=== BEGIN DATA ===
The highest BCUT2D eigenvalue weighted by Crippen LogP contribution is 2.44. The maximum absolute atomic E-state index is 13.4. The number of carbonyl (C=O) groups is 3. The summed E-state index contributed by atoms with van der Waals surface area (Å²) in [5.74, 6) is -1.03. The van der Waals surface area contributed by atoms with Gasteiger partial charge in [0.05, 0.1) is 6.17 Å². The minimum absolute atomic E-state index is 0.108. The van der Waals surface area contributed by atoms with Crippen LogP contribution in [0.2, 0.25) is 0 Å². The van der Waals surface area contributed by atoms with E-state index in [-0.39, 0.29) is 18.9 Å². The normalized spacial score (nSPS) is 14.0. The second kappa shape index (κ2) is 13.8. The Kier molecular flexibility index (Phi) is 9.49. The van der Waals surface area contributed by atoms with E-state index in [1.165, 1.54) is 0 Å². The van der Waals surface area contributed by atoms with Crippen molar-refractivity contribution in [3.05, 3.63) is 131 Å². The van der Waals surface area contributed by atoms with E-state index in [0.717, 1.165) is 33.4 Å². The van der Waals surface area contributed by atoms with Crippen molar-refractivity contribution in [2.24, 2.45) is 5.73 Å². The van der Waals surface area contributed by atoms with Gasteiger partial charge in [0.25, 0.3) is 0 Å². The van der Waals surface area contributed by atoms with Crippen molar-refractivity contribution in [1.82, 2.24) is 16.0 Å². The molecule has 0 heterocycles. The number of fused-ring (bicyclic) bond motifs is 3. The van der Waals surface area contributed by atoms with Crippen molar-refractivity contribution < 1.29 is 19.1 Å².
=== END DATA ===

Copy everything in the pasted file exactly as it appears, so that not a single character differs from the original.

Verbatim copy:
The highest BCUT2D eigenvalue weighted by Crippen LogP contribution is 2.44. The maximum absolute atomic E-state index is 13.4. The number of carbonyl (C=O) groups is 3. The summed E-state index contributed by atoms with van der Waals surface area (Å²) in [5.74, 6) is -1.03. The van der Waals surface area contributed by atoms with Gasteiger partial charge in [0.05, 0.1) is 6.17 Å². The minimum absolute atomic E-state index is 0.108. The van der Waals surface area contributed by atoms with Crippen LogP contribution in [0.2, 0.25) is 0 Å². The van der Waals surface area contributed by atoms with E-state index in [-0.39, 0.29) is 18.9 Å². The normalized spacial score (nSPS) is 14.0. The second kappa shape index (κ2) is 13.8. The Kier molecular flexibility index (Phi) is 9.49. The van der Waals surface area contributed by atoms with E-state index in [1.165, 1.54) is 0 Å². The van der Waals surface area contributed by atoms with Crippen molar-refractivity contribution in [3.05, 3.63) is 131 Å². The van der Waals surface area contributed by atoms with E-state index in [0.717, 1.165) is 33.4 Å². The van der Waals surface area contributed by atoms with Crippen molar-refractivity contribution in [2.24, 2.45) is 5.73 Å². The van der Waals surface area contributed by atoms with Gasteiger partial charge in [0.25, 0.3) is 0 Å². The van der Waals surface area contributed by atoms with Crippen molar-refractivity contribution in [1.82, 2.24) is 16.0 Å². The molecule has 0 heterocycles. The number of fused-ring (bicyclic) bond motifs is 3. The van der Waals surface area contributed by atoms with Crippen molar-refractivity contribution < 1.29 is 19.1 Å².